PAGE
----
Pink is not interested in creating her own genre, but she is aware of the significance of being recognized as the founder of a musical trend. “One thing I love is if people think of me as the spearhead, I’m happy to be a Black woman representing this genre. It’s just another instance of how Black people have successfully pioneered a whole musical genre, and I’m so happy I’m doing it. Whether it’s Lily Allen, Imogen Heap, or even someone like Kaytranada, who I’ve always said is one of my big influences, I always pay respect to my influences. There aren’t many black musicians expressly making this kind of music. Nia Archives, a fellow Black woman who was doing drum ‘n’ bass before to me, gets a shout-out if I have to.

She also supports FLO, one of R&B’s most promising rookies. The London trio said that they’d like to work with her in their most recent NME Big Read cover story, but would Pink accept their invitation? She laughs and says, “I want to be their fourth member. “I adore them because of the voice tone they utilize; I haven’t heard it in such a long time. Particularly for British musicians to perform that kind of R&B, such as TLC-style music. Since Sugababes, we haven’t really experienced that.

Source: Mia One of the performers at the PinkPantheress & Friends Boiler Room session in December was Teresa FLO. The live session’s title seemed appropriate for a young singer like Pink who has numerous close connections in the music business that go beyond simple business relationships. She tells NME, “I always prefer to go back to someone I enjoy working with because it just saves time.” Additionally, I’m leading two lives: the one we are currently living and the one I lead at home, where I continue to be a regular person. Six other people and I share a home. Not because I’m immune to being jaded, but rather because if I were, I’d probably spiral. I have to constantly remind myself of my origins, purpose for being here, and route to get here. After a brief pause, she continues, “in fact, I don’t even connect with this,” pointing to her hair and makeup before the hotel garden. I believe people can tell when they first meet me.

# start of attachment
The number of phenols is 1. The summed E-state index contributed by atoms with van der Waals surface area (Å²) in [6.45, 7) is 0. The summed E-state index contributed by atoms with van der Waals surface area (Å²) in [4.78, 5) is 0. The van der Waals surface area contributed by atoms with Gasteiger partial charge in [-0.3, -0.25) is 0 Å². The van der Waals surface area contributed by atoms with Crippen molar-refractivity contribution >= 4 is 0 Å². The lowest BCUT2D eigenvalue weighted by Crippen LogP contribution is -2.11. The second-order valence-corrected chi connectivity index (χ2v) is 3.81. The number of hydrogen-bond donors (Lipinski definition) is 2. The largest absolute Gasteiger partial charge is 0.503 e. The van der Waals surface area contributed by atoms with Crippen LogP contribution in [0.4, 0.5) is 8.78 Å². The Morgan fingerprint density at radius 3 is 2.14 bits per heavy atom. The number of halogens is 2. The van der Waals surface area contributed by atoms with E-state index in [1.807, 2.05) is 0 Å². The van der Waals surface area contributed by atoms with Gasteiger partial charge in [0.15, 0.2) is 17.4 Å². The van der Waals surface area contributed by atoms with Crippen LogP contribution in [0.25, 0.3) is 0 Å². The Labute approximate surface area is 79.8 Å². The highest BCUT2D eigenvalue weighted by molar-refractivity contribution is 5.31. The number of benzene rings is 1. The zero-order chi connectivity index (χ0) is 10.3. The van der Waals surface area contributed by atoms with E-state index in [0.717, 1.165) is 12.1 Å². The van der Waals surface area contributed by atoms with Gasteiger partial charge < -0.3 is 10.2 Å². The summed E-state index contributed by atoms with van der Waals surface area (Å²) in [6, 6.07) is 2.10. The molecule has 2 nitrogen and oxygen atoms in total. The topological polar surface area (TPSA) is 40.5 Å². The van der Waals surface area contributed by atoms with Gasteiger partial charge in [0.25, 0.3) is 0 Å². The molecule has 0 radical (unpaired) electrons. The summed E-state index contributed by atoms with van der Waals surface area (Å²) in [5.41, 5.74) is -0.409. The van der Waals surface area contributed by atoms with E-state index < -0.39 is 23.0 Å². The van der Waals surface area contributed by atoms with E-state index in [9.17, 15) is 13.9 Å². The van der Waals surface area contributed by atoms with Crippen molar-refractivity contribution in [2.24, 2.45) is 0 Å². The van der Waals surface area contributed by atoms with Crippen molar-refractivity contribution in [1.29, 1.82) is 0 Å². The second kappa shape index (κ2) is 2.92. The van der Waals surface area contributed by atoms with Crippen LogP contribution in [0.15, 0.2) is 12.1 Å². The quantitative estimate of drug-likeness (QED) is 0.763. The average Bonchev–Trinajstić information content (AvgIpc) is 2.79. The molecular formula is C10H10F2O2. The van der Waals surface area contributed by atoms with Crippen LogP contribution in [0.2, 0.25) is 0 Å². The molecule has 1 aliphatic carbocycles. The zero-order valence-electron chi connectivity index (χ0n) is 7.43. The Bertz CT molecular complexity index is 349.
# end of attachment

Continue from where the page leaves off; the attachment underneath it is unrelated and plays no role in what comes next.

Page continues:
I’m making the most of my life till the day that I turn 25 is a line found in the song “Boy’s A Liar,” which is included on PinkPantheress’ December EP “Take Me Home.” It’s about “getting older and being terrified,” as one might expect, but there are also lines about paying bills late and falling behind on rent. Pink admits, “Honestly, I don’t want to age.” “I’m not lazy, but I’m terrible at managing anything because I’m so horrible at organization.” I also don’t like going to events, she adds with a chuckle. Just take me home, please. Please allow me to lie in bed and sleep.

Her roster of collaborators keeps expanding, and she specifically mentions Steve Lacy and Remi Wolf among the musicians who, in her words, “keep it real-life with me.” Pink collaborated with musicians she had previously deemed “difficult” to connect with at this stage of her career last year, including Baby Keem, Beabadoobee, and Nigerian singer CKay (the latter on “Anya Mmiri,” which appeared on the soundtrack to Black Panther: Wakanda Forever). Consider the co-producer of the song “Do You Miss Me” on the “Take Me Home” EP, the aforementioned Kaytranada.